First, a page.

And another alien mirror, Army Ippolito, football coach and Spanish teacher. When he didn't know what else to do, which was several times a week, he had us sing, Ya las gaviotas tien' sus alas abren, sus alas para volar. Miles de conchas tien' las 'renas, y perlas tien' la mar! Or something like that. We used to make fun of Army's way of saying, "It don't make sense."

One day in need of a digression he told the class how when he was young my grandfather, Dave Pinsky, took him to Yankee Stadium. Army got claustrophobia on the subway, became sweaty and panicky, and as Army told it my grandfather was amused and callous, he showed no mercy.

This hardness was a quality Army admired. He considered it a funny story, and I took reflected glory from that, as I believe he intended, which was generous of him. This out-of-it, skinny ineffectual Jewish boy: I knew his grandfather, said Army, he was a tough guy and my benefactor.

And I did learn a little Spanish, one of the few things of the kind I have ever mastered. So in college I read Cervantes and Góngora. Armand, Hippolytus, thank you for that and for your kindness.

* * *

A drowsy spell: it is working. Plural dead in categories like counting sheep, the exterminated Jews of Europe, the obliviated Kallikaks of New Jersey, the dead Laborers who framed and plastered these bedroom walls threaded by other dead hands with snaking electrical wires and the dendritic systems of pipes and ducts, audible.

* * *

Nan M., my high school girlfriend, dead of lung cancer in her thirties. Bill Nestrick, Mrs. Olmstead. Dave Pinsky, the tough guy who took Army Ippolito to Yankee Stadium, and who died of heart failure at my present age—last week, my Aunt Thelma told me that Sylvia, my mother, used to prevent Dave from seeing me. Why?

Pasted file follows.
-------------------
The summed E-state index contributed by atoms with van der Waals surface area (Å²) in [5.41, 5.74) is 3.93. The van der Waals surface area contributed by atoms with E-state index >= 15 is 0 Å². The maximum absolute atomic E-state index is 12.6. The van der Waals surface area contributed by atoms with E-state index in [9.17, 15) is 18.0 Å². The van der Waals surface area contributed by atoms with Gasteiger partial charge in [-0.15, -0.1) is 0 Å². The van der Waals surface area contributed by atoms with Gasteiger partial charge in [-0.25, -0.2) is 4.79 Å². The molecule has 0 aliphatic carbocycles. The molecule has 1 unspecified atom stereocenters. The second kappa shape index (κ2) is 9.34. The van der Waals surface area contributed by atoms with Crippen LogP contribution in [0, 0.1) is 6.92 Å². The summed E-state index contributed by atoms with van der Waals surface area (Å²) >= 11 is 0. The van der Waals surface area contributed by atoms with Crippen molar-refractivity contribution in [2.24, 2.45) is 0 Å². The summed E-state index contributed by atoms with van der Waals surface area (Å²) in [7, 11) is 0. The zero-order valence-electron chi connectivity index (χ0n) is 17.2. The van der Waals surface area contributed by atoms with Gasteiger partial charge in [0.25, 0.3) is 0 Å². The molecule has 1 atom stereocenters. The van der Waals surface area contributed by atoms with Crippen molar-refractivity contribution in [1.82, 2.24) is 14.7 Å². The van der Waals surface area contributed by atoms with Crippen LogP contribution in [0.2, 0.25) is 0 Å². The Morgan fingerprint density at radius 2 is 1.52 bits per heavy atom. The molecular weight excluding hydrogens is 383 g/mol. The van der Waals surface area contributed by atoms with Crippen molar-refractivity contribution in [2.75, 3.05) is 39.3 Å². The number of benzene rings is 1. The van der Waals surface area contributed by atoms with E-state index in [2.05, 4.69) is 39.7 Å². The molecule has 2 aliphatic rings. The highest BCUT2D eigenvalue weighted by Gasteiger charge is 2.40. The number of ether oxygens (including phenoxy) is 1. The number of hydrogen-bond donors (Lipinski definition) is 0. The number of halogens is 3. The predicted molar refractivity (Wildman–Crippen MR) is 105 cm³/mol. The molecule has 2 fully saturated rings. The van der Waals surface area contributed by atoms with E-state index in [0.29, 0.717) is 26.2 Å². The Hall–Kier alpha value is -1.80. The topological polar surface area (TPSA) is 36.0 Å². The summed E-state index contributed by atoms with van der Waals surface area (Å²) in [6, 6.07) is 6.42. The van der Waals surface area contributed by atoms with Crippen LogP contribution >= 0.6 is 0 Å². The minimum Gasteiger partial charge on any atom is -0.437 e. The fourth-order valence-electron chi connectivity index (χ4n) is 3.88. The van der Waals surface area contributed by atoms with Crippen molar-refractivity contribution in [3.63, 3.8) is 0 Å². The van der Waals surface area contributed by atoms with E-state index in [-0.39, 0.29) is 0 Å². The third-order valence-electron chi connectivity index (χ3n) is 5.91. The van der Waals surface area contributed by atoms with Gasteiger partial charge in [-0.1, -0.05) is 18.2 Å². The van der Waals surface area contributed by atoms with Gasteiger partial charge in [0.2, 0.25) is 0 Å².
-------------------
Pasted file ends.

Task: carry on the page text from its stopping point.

* * *

Sir Arthur Quiller-Couch, in the Oxford Book of English Verse, 1900, rev. 1939, omitted the stanza of George Gascoigne's "Lullaby of a Lover" in which the sixteenth-century poet refers to his penis. Yvor Winters told me about this omission with great amusement, in 1963. All dead, Quiller-Couch, Winters, Gascoigne, who in his poem does something like what I am doing now:


    Sing lullaby, as women do,
      Wherewith they bring their babes to rest:
    And lullaby can I sing too,
      As womanly as can the best.
    With lullaby, they still the child;
    And if I be not much beguiled,
    Full many wanton babes have I,
    Which must be still'd with lullaby.


Quiller-Couch prints the stanzas in which Gascoigne puts to sleep his eyes, his youth, his will, but omits the next-to-last:


    Eke lullaby my loving boy,
      My little Robin, take thy rest;
    Since age is cold and nothing coy,
      Keep close thy coin, for so is best;
    With lullaby be thou content,
    With lullaby thy lusts relent,
    Let others pay which hath mo pence;
    Thou art too poor for such expense.


It pleased and amused me to have Winters share this joke on the prudery of Sir Arthur Quiller-Couch. Now, Quiller-Couch has something like a last laugh on us as the opprobrious term "phallocentric" rises on the great wheel turned by the engine of death, always churning, as Gascoigne reminds himself:

    Thus lullaby, my youth, mine eyes,
      My will, my ware, and all that was.
    I can no mo delays devise,
      But welcome pain, let pleasure pass;
    With lullaby now take your leave,
    With lullaby your dreams deceive;
    And when you rise with waking eye,
    Remember then this lullaby.

* * *

Self-destroyers. Carl R., in the eighth grade, the big inoffensive pudgy blond boy who drowned. Jed S., the MIT student who took my poetry class at Wellesley so long ago and presented his poems on long scrolls of computer paper, the all-capitals dot matrix lines nearly unreadable. The first computer printouts I'd ever seen.